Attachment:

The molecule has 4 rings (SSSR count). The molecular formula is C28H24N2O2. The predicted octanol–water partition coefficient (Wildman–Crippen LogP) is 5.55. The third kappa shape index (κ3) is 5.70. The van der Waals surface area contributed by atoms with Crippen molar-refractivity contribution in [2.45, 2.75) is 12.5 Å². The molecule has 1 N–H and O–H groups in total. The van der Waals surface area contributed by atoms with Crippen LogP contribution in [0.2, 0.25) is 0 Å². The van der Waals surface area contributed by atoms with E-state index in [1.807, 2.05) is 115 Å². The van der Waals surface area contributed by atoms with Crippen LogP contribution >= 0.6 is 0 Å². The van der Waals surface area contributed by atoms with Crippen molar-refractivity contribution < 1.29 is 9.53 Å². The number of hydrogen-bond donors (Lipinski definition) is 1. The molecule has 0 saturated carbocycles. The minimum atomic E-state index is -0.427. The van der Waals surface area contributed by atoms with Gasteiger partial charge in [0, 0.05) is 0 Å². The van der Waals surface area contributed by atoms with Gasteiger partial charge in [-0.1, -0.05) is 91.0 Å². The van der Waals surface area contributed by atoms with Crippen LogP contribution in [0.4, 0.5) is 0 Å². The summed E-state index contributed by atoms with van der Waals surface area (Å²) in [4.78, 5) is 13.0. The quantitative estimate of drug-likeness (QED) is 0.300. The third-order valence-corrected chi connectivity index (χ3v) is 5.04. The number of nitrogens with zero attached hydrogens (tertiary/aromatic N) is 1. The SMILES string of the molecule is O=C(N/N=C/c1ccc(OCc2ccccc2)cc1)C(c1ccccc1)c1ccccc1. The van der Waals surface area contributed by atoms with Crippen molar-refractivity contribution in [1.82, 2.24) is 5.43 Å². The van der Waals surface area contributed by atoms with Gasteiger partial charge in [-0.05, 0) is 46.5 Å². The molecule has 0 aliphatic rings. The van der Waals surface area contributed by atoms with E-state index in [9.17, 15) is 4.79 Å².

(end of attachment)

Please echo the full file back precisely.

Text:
The molecule has 4 rings (SSSR count). The molecular formula is C28H24N2O2. The predicted octanol–water partition coefficient (Wildman–Crippen LogP) is 5.55. The third kappa shape index (κ3) is 5.70. The van der Waals surface area contributed by atoms with Crippen molar-refractivity contribution in [2.45, 2.75) is 12.5 Å². The molecule has 1 N–H and O–H groups in total. The van der Waals surface area contributed by atoms with Crippen LogP contribution in [0.2, 0.25) is 0 Å². The van der Waals surface area contributed by atoms with E-state index in [1.807, 2.05) is 115 Å². The van der Waals surface area contributed by atoms with Crippen LogP contribution >= 0.6 is 0 Å². The van der Waals surface area contributed by atoms with Crippen molar-refractivity contribution < 1.29 is 9.53 Å². The number of hydrogen-bond donors (Lipinski definition) is 1. The molecule has 0 saturated carbocycles. The minimum atomic E-state index is -0.427. The van der Waals surface area contributed by atoms with Gasteiger partial charge in [0, 0.05) is 0 Å². The van der Waals surface area contributed by atoms with Gasteiger partial charge in [-0.1, -0.05) is 91.0 Å². The van der Waals surface area contributed by atoms with Crippen LogP contribution in [0.4, 0.5) is 0 Å². The summed E-state index contributed by atoms with van der Waals surface area (Å²) in [4.78, 5) is 13.0. The quantitative estimate of drug-likeness (QED) is 0.300. The third-order valence-corrected chi connectivity index (χ3v) is 5.04. The number of nitrogens with zero attached hydrogens (tertiary/aromatic N) is 1. The SMILES string of the molecule is O=C(N/N=C/c1ccc(OCc2ccccc2)cc1)C(c1ccccc1)c1ccccc1. The van der Waals surface area contributed by atoms with Crippen molar-refractivity contribution in [1.82, 2.24) is 5.43 Å². The van der Waals surface area contributed by atoms with Gasteiger partial charge in [-0.05, 0) is 46.5 Å². The molecule has 0 aliphatic rings. The van der Waals surface area contributed by atoms with E-state index in [9.17, 15) is 4.79 Å².